Niko does love being outside and hikes in nature. Once outside on a trail, his personality shows. He happily runs back and forth, and will check in frequently with his foster dad. When called, he will return to his foster’s side immediately, and checks in by touching his foster’s hand with his nose, sometimes giving one lick. He loves going far ahead on the trail and then races back at full speed. So far, the only animal he isn’t afraid of are birds. When he sees birds nearby, Niko hops after them. He did this when they saw a wild turkey. Here's a YouTube link to Niko and his foster playing outside: https://youtu.be/QdlSzk-9D-I
Niko is afraid of many things that he is not familiar with, and especially the possibility that something new may be a bad thing. He is confused and anxious about seeing reflections in mirrors and windows, especially the dog (himself), and not being able to reach his foster’s reflection.
Any change from one environment or situation to another creates great anxiety and fear in Niko. Taking him out of the house for a walk, or getting him in or out of a car, or in or out of a building or room, are all fearful obstacles for Niko. Once he’s transitioned to the new location and nothing bad happens, he settles and will relax (lays down, etc.). This is basically fear and uncertainty of the unknown. He is especially afraid when entering an institutional type setting (building lobby, veterinary office, etc.), which may remind him of the shelter. Once he has done a certain type of transition multiple times with positive associations, and understands that what will happen next is going to be fine, he is no longer afraid. Entering his foster home is easy now. Niko is apprehensive about getting into and out of the car, but once he is in the car, he is relaxed and falls asleep.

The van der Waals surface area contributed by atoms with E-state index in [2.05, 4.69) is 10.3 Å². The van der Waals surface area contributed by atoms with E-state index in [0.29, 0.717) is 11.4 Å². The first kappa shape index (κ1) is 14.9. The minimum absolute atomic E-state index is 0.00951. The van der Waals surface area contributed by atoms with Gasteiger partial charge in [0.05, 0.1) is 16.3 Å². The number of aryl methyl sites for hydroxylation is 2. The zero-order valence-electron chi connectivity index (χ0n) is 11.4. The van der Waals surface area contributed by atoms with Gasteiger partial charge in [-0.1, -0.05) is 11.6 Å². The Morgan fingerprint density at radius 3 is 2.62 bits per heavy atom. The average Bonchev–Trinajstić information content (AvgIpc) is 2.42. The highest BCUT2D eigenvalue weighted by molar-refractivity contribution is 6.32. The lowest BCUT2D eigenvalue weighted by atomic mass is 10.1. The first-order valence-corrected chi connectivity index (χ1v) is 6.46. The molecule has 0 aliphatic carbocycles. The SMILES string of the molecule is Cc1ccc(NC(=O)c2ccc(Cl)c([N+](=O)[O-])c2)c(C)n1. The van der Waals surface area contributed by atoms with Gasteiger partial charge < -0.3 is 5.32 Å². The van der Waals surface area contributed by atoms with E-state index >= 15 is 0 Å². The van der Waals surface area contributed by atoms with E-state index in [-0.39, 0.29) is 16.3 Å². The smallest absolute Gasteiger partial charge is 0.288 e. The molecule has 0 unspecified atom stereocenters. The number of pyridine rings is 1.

He will need a very patient, caring and understanding person/people, to teach him how to trust, become socialized and gain confidence. Although he loves his new foster, he is very afraid of what any person may do to him. When Niko saw his foster dad pick up a wooden stirring spoon to cook with, the pup put his tail between his legs and turned to hide.
We also believe that some of his worries when out on walks is because he may have been confined to a yard and never been out in the world before. As a result, he may not be used to the everyday sights and sounds when out in public. We believe that in the right hands, over time, that he could become a self assured and happy dog.
Niko is a mix of highly active working breeds, and he is not an appropriate dog for people who live in apartments and/or who will leave him with nothing to do during the regular workday (when people go back to work). He needs people who have experience with giving a highly intelligent and active pup the mental and physical activity, and who know how to begin working with him on his fears and self confidence. This pup is an extra challenge because he will need to learn about people, other animals and the outside world in a slow and encouraging way. This is NOT a dog for a first time dog owner or one who is not familiar with these active working breeds, or with a dog who has been mentally and physically abused. For these reasons, we are only willing to adopt him to people who are within a few hours’ drive from the San Francisco Bay Area.